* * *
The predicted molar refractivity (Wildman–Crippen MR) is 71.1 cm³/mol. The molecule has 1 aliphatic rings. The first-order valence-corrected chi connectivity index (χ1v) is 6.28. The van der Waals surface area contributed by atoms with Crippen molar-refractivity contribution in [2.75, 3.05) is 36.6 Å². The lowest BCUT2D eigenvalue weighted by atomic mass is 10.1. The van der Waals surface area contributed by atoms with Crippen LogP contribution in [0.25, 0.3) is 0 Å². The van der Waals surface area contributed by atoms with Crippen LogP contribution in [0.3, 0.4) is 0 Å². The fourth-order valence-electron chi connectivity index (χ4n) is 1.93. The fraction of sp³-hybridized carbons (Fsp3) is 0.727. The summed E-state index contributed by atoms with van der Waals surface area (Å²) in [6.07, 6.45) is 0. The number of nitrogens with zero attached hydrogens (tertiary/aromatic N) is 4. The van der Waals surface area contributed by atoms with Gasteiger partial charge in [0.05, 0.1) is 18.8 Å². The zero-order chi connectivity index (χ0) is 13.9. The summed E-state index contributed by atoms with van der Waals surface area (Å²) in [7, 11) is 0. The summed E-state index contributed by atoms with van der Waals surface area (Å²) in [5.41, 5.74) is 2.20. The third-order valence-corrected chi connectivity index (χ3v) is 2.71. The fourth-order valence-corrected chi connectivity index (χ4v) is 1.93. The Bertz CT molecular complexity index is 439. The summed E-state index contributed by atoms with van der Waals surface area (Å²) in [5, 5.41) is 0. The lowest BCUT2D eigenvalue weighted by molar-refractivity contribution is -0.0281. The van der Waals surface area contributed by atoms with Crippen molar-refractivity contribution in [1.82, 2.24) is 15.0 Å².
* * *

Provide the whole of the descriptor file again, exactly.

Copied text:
The predicted molar refractivity (Wildman–Crippen MR) is 71.1 cm³/mol. The molecule has 1 aliphatic rings. The first-order valence-corrected chi connectivity index (χ1v) is 6.28. The van der Waals surface area contributed by atoms with Crippen molar-refractivity contribution in [2.75, 3.05) is 36.6 Å². The lowest BCUT2D eigenvalue weighted by atomic mass is 10.1. The van der Waals surface area contributed by atoms with Crippen LogP contribution in [0.25, 0.3) is 0 Å². The van der Waals surface area contributed by atoms with Crippen LogP contribution in [0.3, 0.4) is 0 Å². The fourth-order valence-electron chi connectivity index (χ4n) is 1.93. The fraction of sp³-hybridized carbons (Fsp3) is 0.727. The summed E-state index contributed by atoms with van der Waals surface area (Å²) in [6.07, 6.45) is 0. The number of nitrogens with zero attached hydrogens (tertiary/aromatic N) is 4. The van der Waals surface area contributed by atoms with Gasteiger partial charge in [0.05, 0.1) is 18.8 Å². The zero-order chi connectivity index (χ0) is 13.9. The summed E-state index contributed by atoms with van der Waals surface area (Å²) in [7, 11) is 0. The summed E-state index contributed by atoms with van der Waals surface area (Å²) in [5.41, 5.74) is 2.20. The third-order valence-corrected chi connectivity index (χ3v) is 2.71. The fourth-order valence-corrected chi connectivity index (χ4v) is 1.93. The Bertz CT molecular complexity index is 439. The summed E-state index contributed by atoms with van der Waals surface area (Å²) in [5, 5.41) is 0. The lowest BCUT2D eigenvalue weighted by molar-refractivity contribution is -0.0281. The van der Waals surface area contributed by atoms with Crippen molar-refractivity contribution in [1.82, 2.24) is 15.0 Å².